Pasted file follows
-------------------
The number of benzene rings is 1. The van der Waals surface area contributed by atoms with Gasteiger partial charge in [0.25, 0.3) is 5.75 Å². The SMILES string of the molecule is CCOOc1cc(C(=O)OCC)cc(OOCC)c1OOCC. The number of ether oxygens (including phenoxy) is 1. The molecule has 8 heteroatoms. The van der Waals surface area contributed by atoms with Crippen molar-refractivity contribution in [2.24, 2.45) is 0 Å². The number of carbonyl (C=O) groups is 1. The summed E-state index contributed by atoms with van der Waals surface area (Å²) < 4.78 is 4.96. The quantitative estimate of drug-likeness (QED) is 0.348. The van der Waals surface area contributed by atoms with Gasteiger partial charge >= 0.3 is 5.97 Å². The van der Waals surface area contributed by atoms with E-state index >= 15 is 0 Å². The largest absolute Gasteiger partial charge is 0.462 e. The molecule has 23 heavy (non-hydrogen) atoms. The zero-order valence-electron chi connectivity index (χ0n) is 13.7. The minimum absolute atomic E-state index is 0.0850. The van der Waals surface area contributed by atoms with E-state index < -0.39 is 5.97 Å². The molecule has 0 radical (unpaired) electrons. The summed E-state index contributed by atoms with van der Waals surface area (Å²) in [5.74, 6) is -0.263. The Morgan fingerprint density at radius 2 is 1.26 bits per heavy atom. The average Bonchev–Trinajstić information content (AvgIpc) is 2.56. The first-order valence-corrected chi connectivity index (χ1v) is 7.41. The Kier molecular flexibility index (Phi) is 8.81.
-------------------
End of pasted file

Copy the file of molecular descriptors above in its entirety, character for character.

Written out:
The number of benzene rings is 1. The van der Waals surface area contributed by atoms with Gasteiger partial charge in [0.25, 0.3) is 5.75 Å². The SMILES string of the molecule is CCOOc1cc(C(=O)OCC)cc(OOCC)c1OOCC. The number of ether oxygens (including phenoxy) is 1. The molecule has 8 heteroatoms. The van der Waals surface area contributed by atoms with Crippen molar-refractivity contribution in [2.24, 2.45) is 0 Å². The number of carbonyl (C=O) groups is 1. The summed E-state index contributed by atoms with van der Waals surface area (Å²) < 4.78 is 4.96. The quantitative estimate of drug-likeness (QED) is 0.348. The van der Waals surface area contributed by atoms with Gasteiger partial charge >= 0.3 is 5.97 Å². The van der Waals surface area contributed by atoms with E-state index >= 15 is 0 Å². The largest absolute Gasteiger partial charge is 0.462 e. The molecule has 23 heavy (non-hydrogen) atoms. The zero-order valence-electron chi connectivity index (χ0n) is 13.7. The minimum absolute atomic E-state index is 0.0850. The van der Waals surface area contributed by atoms with E-state index < -0.39 is 5.97 Å². The molecule has 0 radical (unpaired) electrons. The summed E-state index contributed by atoms with van der Waals surface area (Å²) in [5.74, 6) is -0.263. The Morgan fingerprint density at radius 2 is 1.26 bits per heavy atom. The average Bonchev–Trinajstić information content (AvgIpc) is 2.56. The first-order valence-corrected chi connectivity index (χ1v) is 7.41. The Kier molecular flexibility index (Phi) is 8.81.